At this point, the ideal tool would be a super fine-grained rasp from Auriou or Liogier, but lacking that, I move to 150-grit sandpaper. I try to do as little sanding on a plane as possible, but this is one place where it's hard to avoid. I'm very careful about sanding right up to, but not over, the lines. I'll then follow the 150-grit with a few passes of 220-grit.

Add a coat of finish, and it's done!

Thanks for looking!

Sunday, June 28, 2015

Some Alsatian Tools and Furniture

Recently, my wife and I spent a few days in Alsace. One of the highlights was a trip to the wine village of Mittelbergheim. We were there for the wine and scenery, but there was an unexpected detour when we walked past this sign:

Note the horned plane, symbol of a joiner (or menuiserie in French). We poked our heads in and asked if we could look around. Instead, we got a 40 minute tour of the shop from Henri, the owner (sadly, I did not get a picture of him).

Most of the shop was given over to production power tools (a fact that seemed to sadden Henri--he said it was no fun any more), but there were a few hand tool highlights. Here's an old bench:

This bench is Continental-style, with recessed base and tool tray, but it has a leg vise, more characteristic of French benches. The other benches in the shop had shoulder vises. When I asked Henri about this, he said "well, we were three times part of Germany."

At one point, I noticed an old horned smoother and asked Henri about it. We briefly discussed handplanes, and a few minutes later, he gave me one! What a wonderful gift!

The most interesting thing about this plane is the French-style double iron, which uses a complicated screw mechanism to regulate the distance between chipbreaker and iron. I've seen pictures of these irons, but never expected to own one.

Interestingly, the chipbreaker does not clamp to the iron; it just nestles in the chipbreaker slot. There is a little "nipple" at the top of the slot that fits into a detente in the top of the screw. The mechanism is quite precise: I would guess there is only about .003" worth of play.

The same family also ran a cabinet-making shop (or ebenisterie). They sold very stylish modern furniture. I quite like this chair:

They also had a small museum dedicated to traditional tools. Most interesting were four display boards of various hand tools. First, menuiserie:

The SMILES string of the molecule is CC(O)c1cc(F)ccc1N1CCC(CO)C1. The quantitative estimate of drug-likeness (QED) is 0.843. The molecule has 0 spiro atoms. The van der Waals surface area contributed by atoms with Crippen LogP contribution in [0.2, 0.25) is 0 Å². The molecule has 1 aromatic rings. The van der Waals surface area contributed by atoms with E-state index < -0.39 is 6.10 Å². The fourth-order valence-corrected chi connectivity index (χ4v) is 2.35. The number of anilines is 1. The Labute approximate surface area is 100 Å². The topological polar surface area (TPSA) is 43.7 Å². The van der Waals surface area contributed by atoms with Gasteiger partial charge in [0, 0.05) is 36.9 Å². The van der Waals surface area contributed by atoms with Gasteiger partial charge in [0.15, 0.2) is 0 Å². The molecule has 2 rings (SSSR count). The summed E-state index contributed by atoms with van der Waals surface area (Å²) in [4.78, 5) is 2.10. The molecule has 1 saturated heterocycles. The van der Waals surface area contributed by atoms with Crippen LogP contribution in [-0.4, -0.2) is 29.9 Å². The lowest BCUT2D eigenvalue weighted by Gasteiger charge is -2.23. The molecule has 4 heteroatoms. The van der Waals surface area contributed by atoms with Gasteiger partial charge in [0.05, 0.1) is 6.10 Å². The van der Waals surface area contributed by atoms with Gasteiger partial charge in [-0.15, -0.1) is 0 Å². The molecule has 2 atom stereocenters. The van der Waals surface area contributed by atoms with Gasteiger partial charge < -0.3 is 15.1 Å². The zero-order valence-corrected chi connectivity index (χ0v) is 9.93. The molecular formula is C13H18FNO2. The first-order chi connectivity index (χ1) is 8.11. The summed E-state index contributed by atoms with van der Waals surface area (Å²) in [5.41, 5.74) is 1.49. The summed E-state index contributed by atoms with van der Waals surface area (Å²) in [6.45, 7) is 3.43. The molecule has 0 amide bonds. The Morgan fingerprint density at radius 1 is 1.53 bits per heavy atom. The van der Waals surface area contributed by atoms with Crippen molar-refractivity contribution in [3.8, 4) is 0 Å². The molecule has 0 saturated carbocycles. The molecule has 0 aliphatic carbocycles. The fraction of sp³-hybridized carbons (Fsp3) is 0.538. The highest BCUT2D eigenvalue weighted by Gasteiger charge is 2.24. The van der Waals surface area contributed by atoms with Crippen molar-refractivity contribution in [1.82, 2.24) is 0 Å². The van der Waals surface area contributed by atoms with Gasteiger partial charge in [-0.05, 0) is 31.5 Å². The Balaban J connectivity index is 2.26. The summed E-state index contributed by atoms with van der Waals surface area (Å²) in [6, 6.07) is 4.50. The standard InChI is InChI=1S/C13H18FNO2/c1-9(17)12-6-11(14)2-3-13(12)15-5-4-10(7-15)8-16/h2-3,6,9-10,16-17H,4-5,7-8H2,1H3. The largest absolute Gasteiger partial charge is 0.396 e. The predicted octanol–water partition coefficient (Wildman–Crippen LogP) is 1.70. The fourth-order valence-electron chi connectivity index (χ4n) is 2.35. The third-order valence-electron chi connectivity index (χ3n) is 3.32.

Then ebeniste:

Then charpentier (carpenter):

And finally tonnelier (cooper).

There was a great wheel lathe:

And an enormous cooper's plane.

The cutting iron of the cooper's plane was huge, more than 6" wide (my shoe conveniently shows the scale).

Finally, here's a Rouboesque frame saw, with sister-in-law and wife:

While visiting several of the town's wineries, I noticed that they all had the same style of chairs. Apparently, these are traditional Alsatian chairs.

What is really interesting about these is the joinery. Christopher Schwarz has recently written about the use of sliding dovetail battens in medieval furniture. These chairs combine the battens with a wedged tenons to secure the back to the seat.

The tenon on the bottom of the chair back goes through both the seat and the sliding battens, and is wedged in place with a key.

All in all, it was a pretty fascinating day. And the wine was yummy too!

Friday, June 26, 2015

My Fanback Turned into a Birdcage!

Recently one of my favorite bloggers, D.B. Laney, posted a "gallery of unfinished work"--piles of unfinished tables and chairs. When I saw that, I didn't feel quite so bad about my unfinished chair(s), which have been collecting dust for quite a while, due to my obsession with building traditional handplanes. But I recently got off my duff and managed to get one of the chairs glued up.

Originally, I planned to build a sort of Modernist fanback Windsor, along the lines of Nakashima's New Chair or Moser's Eastward chair. But after I mocked up the chair (seen in this post), I was pretty underwhelmed with the result. I hemmed and hawed and thought it over for weeks, and then I finally did something radical: I ripped my crest rail into two halves and made a Modernist birdcage Windsor instead. Haven't put any finish on it yet, but here it is, all glued up:

Darn it, something got in the way in this picture!

I'm viewing this chair as a prototype--I want to make some changes for the next one. The biggest change will be to add an inch between the two crest rails. Also, the stretcher tenons have shoulders, and I hate those, so I'll get rid of them. There are a few other minor changes as well. But overall, I'm pretty satisfied.

Now I need to figure out what to finish the chair with. I'll have to mull that over for a while…